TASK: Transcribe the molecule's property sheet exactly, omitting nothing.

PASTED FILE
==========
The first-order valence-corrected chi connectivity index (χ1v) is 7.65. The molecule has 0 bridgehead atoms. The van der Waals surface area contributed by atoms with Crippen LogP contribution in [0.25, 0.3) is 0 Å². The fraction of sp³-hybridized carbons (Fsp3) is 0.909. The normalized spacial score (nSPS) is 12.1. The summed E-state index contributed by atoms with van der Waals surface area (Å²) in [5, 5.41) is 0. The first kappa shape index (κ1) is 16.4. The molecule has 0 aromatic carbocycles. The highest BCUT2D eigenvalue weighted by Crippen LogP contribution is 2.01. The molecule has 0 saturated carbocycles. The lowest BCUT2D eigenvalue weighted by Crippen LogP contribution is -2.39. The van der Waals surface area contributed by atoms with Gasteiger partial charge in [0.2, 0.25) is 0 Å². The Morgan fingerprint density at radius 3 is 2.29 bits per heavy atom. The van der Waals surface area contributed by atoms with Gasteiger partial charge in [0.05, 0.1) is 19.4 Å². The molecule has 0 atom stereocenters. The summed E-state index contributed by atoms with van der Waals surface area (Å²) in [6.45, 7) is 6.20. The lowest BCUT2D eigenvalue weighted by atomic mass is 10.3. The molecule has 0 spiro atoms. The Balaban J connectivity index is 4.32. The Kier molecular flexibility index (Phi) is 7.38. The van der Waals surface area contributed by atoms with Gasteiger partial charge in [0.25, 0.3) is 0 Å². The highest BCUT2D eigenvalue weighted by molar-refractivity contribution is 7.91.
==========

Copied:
The first-order valence-corrected chi connectivity index (χ1v) is 7.65. The molecule has 0 bridgehead atoms. The van der Waals surface area contributed by atoms with Crippen LogP contribution in [0.25, 0.3) is 0 Å². The fraction of sp³-hybridized carbons (Fsp3) is 0.909. The normalized spacial score (nSPS) is 12.1. The summed E-state index contributed by atoms with van der Waals surface area (Å²) in [5, 5.41) is 0. The first kappa shape index (κ1) is 16.4. The molecule has 0 aromatic carbocycles. The highest BCUT2D eigenvalue weighted by Crippen LogP contribution is 2.01. The molecule has 0 saturated carbocycles. The lowest BCUT2D eigenvalue weighted by Crippen LogP contribution is -2.39. The van der Waals surface area contributed by atoms with Gasteiger partial charge in [0.2, 0.25) is 0 Å². The Morgan fingerprint density at radius 3 is 2.29 bits per heavy atom. The van der Waals surface area contributed by atoms with Gasteiger partial charge in [0.05, 0.1) is 19.4 Å². The molecule has 0 atom stereocenters. The summed E-state index contributed by atoms with van der Waals surface area (Å²) in [6.45, 7) is 6.20. The lowest BCUT2D eigenvalue weighted by atomic mass is 10.3. The molecule has 0 spiro atoms. The Balaban J connectivity index is 4.32. The Kier molecular flexibility index (Phi) is 7.38. The van der Waals surface area contributed by atoms with Gasteiger partial charge in [0.25, 0.3) is 0 Å². The highest BCUT2D eigenvalue weighted by molar-refractivity contribution is 7.91.